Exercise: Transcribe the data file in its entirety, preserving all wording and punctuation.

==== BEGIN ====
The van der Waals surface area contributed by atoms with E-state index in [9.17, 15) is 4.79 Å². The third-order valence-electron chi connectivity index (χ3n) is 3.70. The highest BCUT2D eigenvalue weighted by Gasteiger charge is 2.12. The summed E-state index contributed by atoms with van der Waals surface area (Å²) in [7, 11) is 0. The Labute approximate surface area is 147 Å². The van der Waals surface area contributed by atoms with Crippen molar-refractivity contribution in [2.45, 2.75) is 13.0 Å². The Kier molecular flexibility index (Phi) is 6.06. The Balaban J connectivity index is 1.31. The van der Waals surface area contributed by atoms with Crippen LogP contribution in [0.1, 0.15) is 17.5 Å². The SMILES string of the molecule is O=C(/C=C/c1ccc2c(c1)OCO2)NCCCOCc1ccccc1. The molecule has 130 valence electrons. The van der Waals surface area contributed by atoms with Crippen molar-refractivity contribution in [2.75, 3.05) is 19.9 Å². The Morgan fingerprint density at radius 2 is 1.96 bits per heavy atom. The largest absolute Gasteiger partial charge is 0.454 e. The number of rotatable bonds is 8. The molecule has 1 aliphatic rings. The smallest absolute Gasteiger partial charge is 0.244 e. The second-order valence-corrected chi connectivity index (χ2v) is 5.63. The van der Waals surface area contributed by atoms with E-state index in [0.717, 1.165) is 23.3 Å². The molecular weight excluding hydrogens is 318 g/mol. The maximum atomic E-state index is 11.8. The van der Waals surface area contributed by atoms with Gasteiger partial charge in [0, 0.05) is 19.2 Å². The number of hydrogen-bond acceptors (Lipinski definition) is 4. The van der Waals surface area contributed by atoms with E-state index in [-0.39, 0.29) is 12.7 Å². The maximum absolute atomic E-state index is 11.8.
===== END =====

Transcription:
The van der Waals surface area contributed by atoms with E-state index in [9.17, 15) is 4.79 Å². The third-order valence-electron chi connectivity index (χ3n) is 3.70. The highest BCUT2D eigenvalue weighted by Gasteiger charge is 2.12. The summed E-state index contributed by atoms with van der Waals surface area (Å²) in [7, 11) is 0. The Labute approximate surface area is 147 Å². The van der Waals surface area contributed by atoms with Crippen molar-refractivity contribution in [2.45, 2.75) is 13.0 Å². The Kier molecular flexibility index (Phi) is 6.06. The Balaban J connectivity index is 1.31. The van der Waals surface area contributed by atoms with Crippen LogP contribution in [0.1, 0.15) is 17.5 Å². The SMILES string of the molecule is O=C(/C=C/c1ccc2c(c1)OCO2)NCCCOCc1ccccc1. The molecule has 130 valence electrons. The van der Waals surface area contributed by atoms with Crippen molar-refractivity contribution in [2.75, 3.05) is 19.9 Å². The Morgan fingerprint density at radius 2 is 1.96 bits per heavy atom. The largest absolute Gasteiger partial charge is 0.454 e. The number of rotatable bonds is 8. The molecule has 1 aliphatic rings. The smallest absolute Gasteiger partial charge is 0.244 e. The second-order valence-corrected chi connectivity index (χ2v) is 5.63. The van der Waals surface area contributed by atoms with E-state index in [0.717, 1.165) is 23.3 Å². The molecular weight excluding hydrogens is 318 g/mol. The maximum atomic E-state index is 11.8. The van der Waals surface area contributed by atoms with Gasteiger partial charge in [0, 0.05) is 19.2 Å². The number of hydrogen-bond acceptors (Lipinski definition) is 4. The van der Waals surface area contributed by atoms with E-state index in [-0.39, 0.29) is 12.7 Å². The maximum absolute atomic E-state index is 11.8.